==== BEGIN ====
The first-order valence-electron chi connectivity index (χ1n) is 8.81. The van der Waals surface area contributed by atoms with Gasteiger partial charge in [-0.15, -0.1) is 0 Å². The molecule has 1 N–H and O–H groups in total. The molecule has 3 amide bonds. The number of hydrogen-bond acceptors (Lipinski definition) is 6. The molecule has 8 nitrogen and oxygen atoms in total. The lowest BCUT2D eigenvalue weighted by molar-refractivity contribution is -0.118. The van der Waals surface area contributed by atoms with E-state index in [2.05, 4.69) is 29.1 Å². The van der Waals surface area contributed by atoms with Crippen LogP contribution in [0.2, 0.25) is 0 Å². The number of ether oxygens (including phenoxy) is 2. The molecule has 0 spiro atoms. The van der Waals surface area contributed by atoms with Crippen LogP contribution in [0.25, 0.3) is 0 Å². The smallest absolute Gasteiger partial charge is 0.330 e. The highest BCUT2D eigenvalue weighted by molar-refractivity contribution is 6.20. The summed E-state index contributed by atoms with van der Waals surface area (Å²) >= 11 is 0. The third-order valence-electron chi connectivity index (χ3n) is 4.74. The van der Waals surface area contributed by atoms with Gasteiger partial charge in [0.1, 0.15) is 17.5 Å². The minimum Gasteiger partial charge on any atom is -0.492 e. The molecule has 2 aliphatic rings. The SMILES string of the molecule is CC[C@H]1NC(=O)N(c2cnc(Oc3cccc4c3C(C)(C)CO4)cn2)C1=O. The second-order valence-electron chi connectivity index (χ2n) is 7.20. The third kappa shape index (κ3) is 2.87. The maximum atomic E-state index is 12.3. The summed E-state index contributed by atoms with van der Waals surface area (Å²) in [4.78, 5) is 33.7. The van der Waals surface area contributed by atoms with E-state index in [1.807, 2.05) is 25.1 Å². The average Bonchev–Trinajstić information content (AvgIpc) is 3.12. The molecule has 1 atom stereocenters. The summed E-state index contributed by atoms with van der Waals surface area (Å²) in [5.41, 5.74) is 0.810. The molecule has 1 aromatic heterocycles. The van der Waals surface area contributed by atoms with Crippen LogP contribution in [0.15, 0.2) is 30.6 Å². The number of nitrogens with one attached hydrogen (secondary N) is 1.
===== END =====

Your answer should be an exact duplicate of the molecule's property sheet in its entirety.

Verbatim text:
The first-order valence-electron chi connectivity index (χ1n) is 8.81. The van der Waals surface area contributed by atoms with Gasteiger partial charge in [-0.15, -0.1) is 0 Å². The molecule has 1 N–H and O–H groups in total. The molecule has 3 amide bonds. The number of hydrogen-bond acceptors (Lipinski definition) is 6. The molecule has 8 nitrogen and oxygen atoms in total. The lowest BCUT2D eigenvalue weighted by molar-refractivity contribution is -0.118. The van der Waals surface area contributed by atoms with E-state index in [2.05, 4.69) is 29.1 Å². The van der Waals surface area contributed by atoms with Crippen LogP contribution in [0.2, 0.25) is 0 Å². The number of ether oxygens (including phenoxy) is 2. The molecule has 0 spiro atoms. The van der Waals surface area contributed by atoms with Crippen LogP contribution in [0.25, 0.3) is 0 Å². The smallest absolute Gasteiger partial charge is 0.330 e. The highest BCUT2D eigenvalue weighted by molar-refractivity contribution is 6.20. The summed E-state index contributed by atoms with van der Waals surface area (Å²) >= 11 is 0. The third-order valence-electron chi connectivity index (χ3n) is 4.74. The van der Waals surface area contributed by atoms with Gasteiger partial charge in [0.1, 0.15) is 17.5 Å². The minimum Gasteiger partial charge on any atom is -0.492 e. The molecule has 2 aliphatic rings. The SMILES string of the molecule is CC[C@H]1NC(=O)N(c2cnc(Oc3cccc4c3C(C)(C)CO4)cn2)C1=O. The second-order valence-electron chi connectivity index (χ2n) is 7.20. The third kappa shape index (κ3) is 2.87. The maximum atomic E-state index is 12.3. The summed E-state index contributed by atoms with van der Waals surface area (Å²) in [4.78, 5) is 33.7. The van der Waals surface area contributed by atoms with E-state index in [1.807, 2.05) is 25.1 Å². The average Bonchev–Trinajstić information content (AvgIpc) is 3.12. The molecule has 1 atom stereocenters. The summed E-state index contributed by atoms with van der Waals surface area (Å²) in [5.41, 5.74) is 0.810. The molecule has 1 aromatic heterocycles. The van der Waals surface area contributed by atoms with Crippen LogP contribution in [0.15, 0.2) is 30.6 Å². The number of nitrogens with one attached hydrogen (secondary N) is 1.